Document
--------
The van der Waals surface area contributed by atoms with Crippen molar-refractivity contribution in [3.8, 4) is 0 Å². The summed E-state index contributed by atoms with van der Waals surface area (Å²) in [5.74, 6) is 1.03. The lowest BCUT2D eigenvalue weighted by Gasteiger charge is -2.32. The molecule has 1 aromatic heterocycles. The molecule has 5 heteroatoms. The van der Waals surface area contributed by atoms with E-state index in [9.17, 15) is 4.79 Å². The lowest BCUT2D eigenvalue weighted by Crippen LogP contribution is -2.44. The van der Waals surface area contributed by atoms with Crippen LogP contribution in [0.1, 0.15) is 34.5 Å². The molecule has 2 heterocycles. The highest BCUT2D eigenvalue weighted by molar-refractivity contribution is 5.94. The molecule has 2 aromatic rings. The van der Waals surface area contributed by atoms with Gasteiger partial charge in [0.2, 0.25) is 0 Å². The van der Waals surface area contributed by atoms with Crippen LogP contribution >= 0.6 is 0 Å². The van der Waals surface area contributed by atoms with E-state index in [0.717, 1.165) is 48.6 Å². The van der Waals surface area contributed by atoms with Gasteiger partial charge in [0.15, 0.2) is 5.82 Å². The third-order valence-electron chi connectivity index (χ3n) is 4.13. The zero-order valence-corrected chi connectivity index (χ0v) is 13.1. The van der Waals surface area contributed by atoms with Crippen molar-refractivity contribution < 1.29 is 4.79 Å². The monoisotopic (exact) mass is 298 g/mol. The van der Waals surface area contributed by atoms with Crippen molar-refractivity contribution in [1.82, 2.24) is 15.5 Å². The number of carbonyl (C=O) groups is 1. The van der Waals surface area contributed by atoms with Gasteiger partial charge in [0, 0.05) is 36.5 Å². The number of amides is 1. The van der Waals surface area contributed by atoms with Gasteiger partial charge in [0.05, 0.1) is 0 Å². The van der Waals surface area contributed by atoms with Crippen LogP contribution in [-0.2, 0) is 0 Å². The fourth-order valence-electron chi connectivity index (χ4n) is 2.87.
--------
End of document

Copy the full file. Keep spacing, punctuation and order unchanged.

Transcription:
The van der Waals surface area contributed by atoms with Crippen molar-refractivity contribution in [3.8, 4) is 0 Å². The summed E-state index contributed by atoms with van der Waals surface area (Å²) in [5.74, 6) is 1.03. The lowest BCUT2D eigenvalue weighted by Gasteiger charge is -2.32. The molecule has 1 aromatic heterocycles. The molecule has 5 heteroatoms. The van der Waals surface area contributed by atoms with E-state index in [9.17, 15) is 4.79 Å². The lowest BCUT2D eigenvalue weighted by Crippen LogP contribution is -2.44. The van der Waals surface area contributed by atoms with Crippen LogP contribution in [0.1, 0.15) is 34.5 Å². The molecule has 2 heterocycles. The highest BCUT2D eigenvalue weighted by molar-refractivity contribution is 5.94. The molecule has 2 aromatic rings. The van der Waals surface area contributed by atoms with Gasteiger partial charge in [0.2, 0.25) is 0 Å². The van der Waals surface area contributed by atoms with Crippen LogP contribution >= 0.6 is 0 Å². The van der Waals surface area contributed by atoms with E-state index in [0.717, 1.165) is 48.6 Å². The van der Waals surface area contributed by atoms with Gasteiger partial charge in [0.15, 0.2) is 5.82 Å². The third-order valence-electron chi connectivity index (χ3n) is 4.13. The zero-order valence-corrected chi connectivity index (χ0v) is 13.1. The van der Waals surface area contributed by atoms with Crippen molar-refractivity contribution < 1.29 is 4.79 Å². The monoisotopic (exact) mass is 298 g/mol. The van der Waals surface area contributed by atoms with Crippen molar-refractivity contribution in [1.82, 2.24) is 15.5 Å². The number of carbonyl (C=O) groups is 1. The van der Waals surface area contributed by atoms with Gasteiger partial charge in [0, 0.05) is 36.5 Å². The number of amides is 1. The van der Waals surface area contributed by atoms with Gasteiger partial charge in [0.05, 0.1) is 0 Å². The van der Waals surface area contributed by atoms with Crippen LogP contribution in [-0.2, 0) is 0 Å². The fourth-order valence-electron chi connectivity index (χ4n) is 2.87.